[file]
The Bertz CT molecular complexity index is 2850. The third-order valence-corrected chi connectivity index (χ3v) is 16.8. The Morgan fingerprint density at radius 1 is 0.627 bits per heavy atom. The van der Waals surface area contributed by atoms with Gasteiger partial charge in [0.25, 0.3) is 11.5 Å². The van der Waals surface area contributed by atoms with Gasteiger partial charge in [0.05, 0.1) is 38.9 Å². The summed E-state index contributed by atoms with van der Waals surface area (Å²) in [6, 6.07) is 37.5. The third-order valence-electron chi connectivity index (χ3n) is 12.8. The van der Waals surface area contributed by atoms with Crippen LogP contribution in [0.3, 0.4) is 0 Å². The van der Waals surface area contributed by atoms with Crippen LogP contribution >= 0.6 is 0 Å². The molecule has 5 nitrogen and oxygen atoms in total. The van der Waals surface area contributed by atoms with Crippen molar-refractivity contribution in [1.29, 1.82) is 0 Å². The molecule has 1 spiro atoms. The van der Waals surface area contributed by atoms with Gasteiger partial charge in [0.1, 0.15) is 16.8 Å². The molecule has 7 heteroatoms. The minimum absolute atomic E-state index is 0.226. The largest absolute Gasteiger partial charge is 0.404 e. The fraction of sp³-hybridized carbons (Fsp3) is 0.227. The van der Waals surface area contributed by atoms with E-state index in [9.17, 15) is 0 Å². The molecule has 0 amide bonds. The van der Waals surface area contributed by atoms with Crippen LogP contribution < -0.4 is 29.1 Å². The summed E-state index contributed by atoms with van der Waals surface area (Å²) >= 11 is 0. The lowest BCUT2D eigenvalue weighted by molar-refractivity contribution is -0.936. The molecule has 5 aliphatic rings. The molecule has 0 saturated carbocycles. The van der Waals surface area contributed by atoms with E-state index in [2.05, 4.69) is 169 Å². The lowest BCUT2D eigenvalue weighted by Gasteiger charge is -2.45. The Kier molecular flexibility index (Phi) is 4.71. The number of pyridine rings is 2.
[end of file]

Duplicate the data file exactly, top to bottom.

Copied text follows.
The Bertz CT molecular complexity index is 2850. The third-order valence-corrected chi connectivity index (χ3v) is 16.8. The Morgan fingerprint density at radius 1 is 0.627 bits per heavy atom. The van der Waals surface area contributed by atoms with Gasteiger partial charge in [0.25, 0.3) is 11.5 Å². The van der Waals surface area contributed by atoms with Gasteiger partial charge in [0.05, 0.1) is 38.9 Å². The summed E-state index contributed by atoms with van der Waals surface area (Å²) in [6, 6.07) is 37.5. The third-order valence-electron chi connectivity index (χ3n) is 12.8. The van der Waals surface area contributed by atoms with Crippen LogP contribution in [0.3, 0.4) is 0 Å². The van der Waals surface area contributed by atoms with Crippen LogP contribution >= 0.6 is 0 Å². The molecule has 5 nitrogen and oxygen atoms in total. The van der Waals surface area contributed by atoms with Crippen molar-refractivity contribution in [1.29, 1.82) is 0 Å². The molecule has 1 spiro atoms. The van der Waals surface area contributed by atoms with Gasteiger partial charge in [0.1, 0.15) is 16.8 Å². The molecule has 7 heteroatoms. The minimum absolute atomic E-state index is 0.226. The largest absolute Gasteiger partial charge is 0.404 e. The fraction of sp³-hybridized carbons (Fsp3) is 0.227. The van der Waals surface area contributed by atoms with E-state index in [9.17, 15) is 0 Å². The molecule has 0 amide bonds. The van der Waals surface area contributed by atoms with Crippen LogP contribution < -0.4 is 29.1 Å². The summed E-state index contributed by atoms with van der Waals surface area (Å²) >= 11 is 0. The lowest BCUT2D eigenvalue weighted by molar-refractivity contribution is -0.936. The molecule has 5 aliphatic rings. The molecule has 0 saturated carbocycles. The van der Waals surface area contributed by atoms with E-state index in [2.05, 4.69) is 169 Å². The lowest BCUT2D eigenvalue weighted by Gasteiger charge is -2.45. The Kier molecular flexibility index (Phi) is 4.71. The number of pyridine rings is 2.